Editorials

Comparing cannabis with tobacco

BMJ 2003; 326 doi: http://dx.doi.org/10.1136/bmj.326.7396.942 (Published 03 May 2003) Cite this as: BMJ 2003;326:942

Smoking cannabis, like smoking tobacco, can be a major public health hazard

  1. John A Henry (j.a.henry@ic.ac.uk), professor,
  2. William L G Oldfield, specialist registrar,
  3. Onn Min Kon, consultant
  1. Academic Department of Accident and Emergency Medicine, Imperial College School of Medicine, St Mary's Hospital, London W2 1NY
  2. Department of Respiratory Medicine, St Mary's Hospital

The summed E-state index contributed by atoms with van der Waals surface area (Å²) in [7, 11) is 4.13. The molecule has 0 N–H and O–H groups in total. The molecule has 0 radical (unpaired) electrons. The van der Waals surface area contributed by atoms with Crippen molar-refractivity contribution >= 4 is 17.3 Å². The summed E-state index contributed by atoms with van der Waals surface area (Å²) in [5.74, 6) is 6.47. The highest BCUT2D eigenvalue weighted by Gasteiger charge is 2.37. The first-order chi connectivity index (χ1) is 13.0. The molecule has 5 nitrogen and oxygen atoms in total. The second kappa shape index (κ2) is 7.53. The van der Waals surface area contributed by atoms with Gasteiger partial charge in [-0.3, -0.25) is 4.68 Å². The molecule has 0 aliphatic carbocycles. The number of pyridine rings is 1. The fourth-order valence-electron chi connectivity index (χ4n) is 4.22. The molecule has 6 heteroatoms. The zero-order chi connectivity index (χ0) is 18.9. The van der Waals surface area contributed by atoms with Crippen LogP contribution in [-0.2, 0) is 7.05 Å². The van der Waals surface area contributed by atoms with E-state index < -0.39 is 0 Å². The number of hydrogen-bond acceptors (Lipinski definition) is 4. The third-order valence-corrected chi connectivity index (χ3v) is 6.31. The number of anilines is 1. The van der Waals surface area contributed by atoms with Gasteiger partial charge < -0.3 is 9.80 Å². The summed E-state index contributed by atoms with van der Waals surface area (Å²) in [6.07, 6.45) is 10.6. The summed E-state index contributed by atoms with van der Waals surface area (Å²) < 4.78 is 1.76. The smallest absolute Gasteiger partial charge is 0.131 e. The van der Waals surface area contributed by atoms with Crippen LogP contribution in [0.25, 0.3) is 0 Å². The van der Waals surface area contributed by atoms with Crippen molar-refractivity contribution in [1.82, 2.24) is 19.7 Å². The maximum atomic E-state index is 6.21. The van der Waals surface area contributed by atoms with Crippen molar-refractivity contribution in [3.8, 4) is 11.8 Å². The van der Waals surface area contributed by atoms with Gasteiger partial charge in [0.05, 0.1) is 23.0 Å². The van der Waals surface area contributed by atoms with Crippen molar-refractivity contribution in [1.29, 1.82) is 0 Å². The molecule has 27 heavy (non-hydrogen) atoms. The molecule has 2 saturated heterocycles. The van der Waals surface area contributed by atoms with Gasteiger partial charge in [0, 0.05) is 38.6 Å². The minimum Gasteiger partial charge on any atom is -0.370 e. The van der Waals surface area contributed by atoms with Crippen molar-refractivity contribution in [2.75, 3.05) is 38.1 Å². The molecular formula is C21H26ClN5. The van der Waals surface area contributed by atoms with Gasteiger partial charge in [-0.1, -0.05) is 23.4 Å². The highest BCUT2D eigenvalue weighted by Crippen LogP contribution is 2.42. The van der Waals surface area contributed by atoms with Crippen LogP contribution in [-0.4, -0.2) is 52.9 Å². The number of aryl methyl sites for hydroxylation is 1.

Britain now has 13 million tobacco smokers. This number has been steadily decreasing due to public awareness of the harm caused by tobacco smoking. At the same time the number of cannabis smokers is increasing. Between 1999 and 2001, the number of 14–15 year olds who had tried cannabis rose from 19% to 29% in boys and 18% to 25% in girls, and a Home Office document estimates that 3.2 million people in Britain smoke cannabis. 1 2 However, the harmful effects of smoking cannabis are widely known and have recently been highlighted. 3 4 Although the active ingredients of the cannabis plant differ from those of the tobacco plant, each produces about 4000 chemicals when smoked and these are largely identical. Although cannabis cigarettes are smoked less frequently than nicotine cigarettes, their mode of inhalation is very different. Compared with smoking tobacco, smoking cannabis entails a two thirds larger puff …

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